Target is hosting its annual shareholder meeting today and faces a pretty contentious fight from a major shareholder. William Ackman wants to shake things up and has nominated five independent candidates to the board of directors, including himself.
Ackman isn't exactly an everyman. He runs Pershing Square Capital Management, a hedge fund that controls nearly 8% of Target's stock. Ackman is pushing for change in the retailer's merchandising strategy to include more low priced items and food, but if successful today, he could change the size, composition and oversight of the board of directors.
I love activist shareholders. If there had been more of them or they were louder, we might have avoided some of the problems plaguing the economy today. Unfortunately the odds are stacked pretty high against Ackman and his ilk.
First off, Target management has not engaged in the conversation at all, beyond telling shareholders to "vote the white card." Meaning, they should just cast their votes for whomever the current board recommends. That's akin to saying, "don't worry your pretty little heads about anything. Just do as we tell you."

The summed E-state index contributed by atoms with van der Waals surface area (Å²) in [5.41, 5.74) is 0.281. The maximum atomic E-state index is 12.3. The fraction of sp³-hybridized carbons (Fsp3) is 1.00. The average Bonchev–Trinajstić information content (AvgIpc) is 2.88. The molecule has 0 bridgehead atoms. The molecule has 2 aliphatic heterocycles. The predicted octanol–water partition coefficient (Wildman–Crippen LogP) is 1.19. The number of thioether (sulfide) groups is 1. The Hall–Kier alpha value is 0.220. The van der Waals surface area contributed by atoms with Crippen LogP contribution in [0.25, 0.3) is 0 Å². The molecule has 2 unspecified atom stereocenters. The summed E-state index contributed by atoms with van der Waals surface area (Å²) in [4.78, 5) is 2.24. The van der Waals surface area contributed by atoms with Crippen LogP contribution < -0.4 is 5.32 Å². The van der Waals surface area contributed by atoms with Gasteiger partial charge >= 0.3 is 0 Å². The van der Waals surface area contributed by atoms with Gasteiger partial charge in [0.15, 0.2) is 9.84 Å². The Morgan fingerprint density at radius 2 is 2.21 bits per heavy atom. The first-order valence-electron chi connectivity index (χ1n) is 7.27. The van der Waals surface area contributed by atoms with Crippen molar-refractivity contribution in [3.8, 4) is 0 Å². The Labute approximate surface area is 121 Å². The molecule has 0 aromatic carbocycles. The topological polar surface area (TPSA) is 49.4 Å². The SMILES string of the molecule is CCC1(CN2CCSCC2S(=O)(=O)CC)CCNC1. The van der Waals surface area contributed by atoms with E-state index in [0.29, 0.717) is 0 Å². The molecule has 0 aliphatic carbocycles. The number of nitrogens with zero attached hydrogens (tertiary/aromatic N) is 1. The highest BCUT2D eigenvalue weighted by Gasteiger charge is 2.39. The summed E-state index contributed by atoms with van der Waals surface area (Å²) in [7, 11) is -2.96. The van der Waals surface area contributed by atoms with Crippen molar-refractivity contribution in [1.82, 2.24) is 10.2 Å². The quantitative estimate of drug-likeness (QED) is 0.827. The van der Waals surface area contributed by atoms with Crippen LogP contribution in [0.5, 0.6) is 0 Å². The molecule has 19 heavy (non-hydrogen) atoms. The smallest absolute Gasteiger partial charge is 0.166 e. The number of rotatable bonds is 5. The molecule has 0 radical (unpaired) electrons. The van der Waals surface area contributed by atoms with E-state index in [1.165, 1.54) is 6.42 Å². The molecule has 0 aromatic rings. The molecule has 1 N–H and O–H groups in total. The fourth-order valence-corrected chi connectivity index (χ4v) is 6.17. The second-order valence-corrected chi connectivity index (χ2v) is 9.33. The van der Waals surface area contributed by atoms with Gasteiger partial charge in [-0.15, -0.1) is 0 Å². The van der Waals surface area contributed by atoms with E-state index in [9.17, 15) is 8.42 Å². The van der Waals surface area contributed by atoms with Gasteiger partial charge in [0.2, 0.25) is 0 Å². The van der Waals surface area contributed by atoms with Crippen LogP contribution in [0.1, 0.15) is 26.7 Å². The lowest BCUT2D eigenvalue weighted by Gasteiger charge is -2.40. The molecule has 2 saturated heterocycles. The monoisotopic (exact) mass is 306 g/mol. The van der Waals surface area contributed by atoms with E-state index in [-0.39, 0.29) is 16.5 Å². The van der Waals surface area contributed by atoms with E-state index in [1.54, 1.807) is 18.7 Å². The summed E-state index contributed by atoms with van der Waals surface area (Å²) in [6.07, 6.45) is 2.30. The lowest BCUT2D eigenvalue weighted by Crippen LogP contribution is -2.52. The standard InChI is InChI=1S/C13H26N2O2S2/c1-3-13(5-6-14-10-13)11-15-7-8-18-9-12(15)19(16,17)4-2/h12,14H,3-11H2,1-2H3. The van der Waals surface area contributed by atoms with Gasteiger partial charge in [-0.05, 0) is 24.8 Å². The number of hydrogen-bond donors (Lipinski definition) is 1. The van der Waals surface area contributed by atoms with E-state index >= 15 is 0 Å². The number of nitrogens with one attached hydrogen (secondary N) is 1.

Target hasn't historically been very open to criticism, by anyone. In fact, at the shareholder meeting in 2003, management refused to take any questions from those in attendance. None. That meeting lasted something like 12 minutes.
To be fair, most of the questions are along the lines of "You used to sell olive green sweatpants. Why were they discontinued and can you bring them back?" But so what? I'm with Warren Buffet on this. If someone is good enough or brave enough to invest their money in a company, they've earned the right to stand at a microphone and ask about the growth plan. And management has an obligation to listen and answer.
This meeting is likely to take longer that 12 minutes, but how many with voting rights are making the trek to Waukesha, Wis.? Because when making important decisions about the future of a publicly traded, multi-billion dollar corporation the construction site of a future discount store is the logical place to hold a meeting. Instead of say, the corporate headquarters or a nearby facility.
Moving a meeting site to a different state is just one more thing companies do to insulate themselves from the very people who own the stock and might want to participate in its governance.
There are going to be a lot of these shareholder tussles this year, it's just difficult to imagine real change given the resistance from those in power.
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